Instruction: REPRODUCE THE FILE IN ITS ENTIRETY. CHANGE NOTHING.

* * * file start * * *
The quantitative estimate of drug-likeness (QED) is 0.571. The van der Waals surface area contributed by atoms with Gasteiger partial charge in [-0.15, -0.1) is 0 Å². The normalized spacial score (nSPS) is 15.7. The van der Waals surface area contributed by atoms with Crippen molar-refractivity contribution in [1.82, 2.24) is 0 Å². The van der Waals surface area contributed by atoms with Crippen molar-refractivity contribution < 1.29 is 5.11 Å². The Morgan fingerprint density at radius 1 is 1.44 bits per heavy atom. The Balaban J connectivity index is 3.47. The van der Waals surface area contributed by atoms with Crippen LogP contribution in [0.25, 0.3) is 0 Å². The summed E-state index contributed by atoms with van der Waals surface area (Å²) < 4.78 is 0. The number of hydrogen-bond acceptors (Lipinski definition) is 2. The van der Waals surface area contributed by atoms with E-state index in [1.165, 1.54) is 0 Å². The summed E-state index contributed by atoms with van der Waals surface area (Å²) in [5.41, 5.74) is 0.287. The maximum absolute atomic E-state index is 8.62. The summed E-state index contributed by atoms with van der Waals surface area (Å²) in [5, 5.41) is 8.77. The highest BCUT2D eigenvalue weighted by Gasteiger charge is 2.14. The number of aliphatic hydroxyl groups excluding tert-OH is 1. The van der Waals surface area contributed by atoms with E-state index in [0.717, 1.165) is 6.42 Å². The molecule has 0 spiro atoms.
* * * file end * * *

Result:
The quantitative estimate of drug-likeness (QED) is 0.571. The van der Waals surface area contributed by atoms with Gasteiger partial charge in [-0.15, -0.1) is 0 Å². The normalized spacial score (nSPS) is 15.7. The van der Waals surface area contributed by atoms with Crippen molar-refractivity contribution in [1.82, 2.24) is 0 Å². The van der Waals surface area contributed by atoms with Crippen molar-refractivity contribution < 1.29 is 5.11 Å². The Morgan fingerprint density at radius 1 is 1.44 bits per heavy atom. The Balaban J connectivity index is 3.47. The van der Waals surface area contributed by atoms with Crippen LogP contribution in [0.25, 0.3) is 0 Å². The summed E-state index contributed by atoms with van der Waals surface area (Å²) < 4.78 is 0. The number of hydrogen-bond acceptors (Lipinski definition) is 2. The van der Waals surface area contributed by atoms with E-state index in [1.165, 1.54) is 0 Å². The summed E-state index contributed by atoms with van der Waals surface area (Å²) in [5.41, 5.74) is 0.287. The maximum absolute atomic E-state index is 8.62. The summed E-state index contributed by atoms with van der Waals surface area (Å²) in [5, 5.41) is 8.77. The highest BCUT2D eigenvalue weighted by Gasteiger charge is 2.14. The number of aliphatic hydroxyl groups excluding tert-OH is 1. The van der Waals surface area contributed by atoms with E-state index in [0.717, 1.165) is 6.42 Å². The molecule has 0 spiro atoms.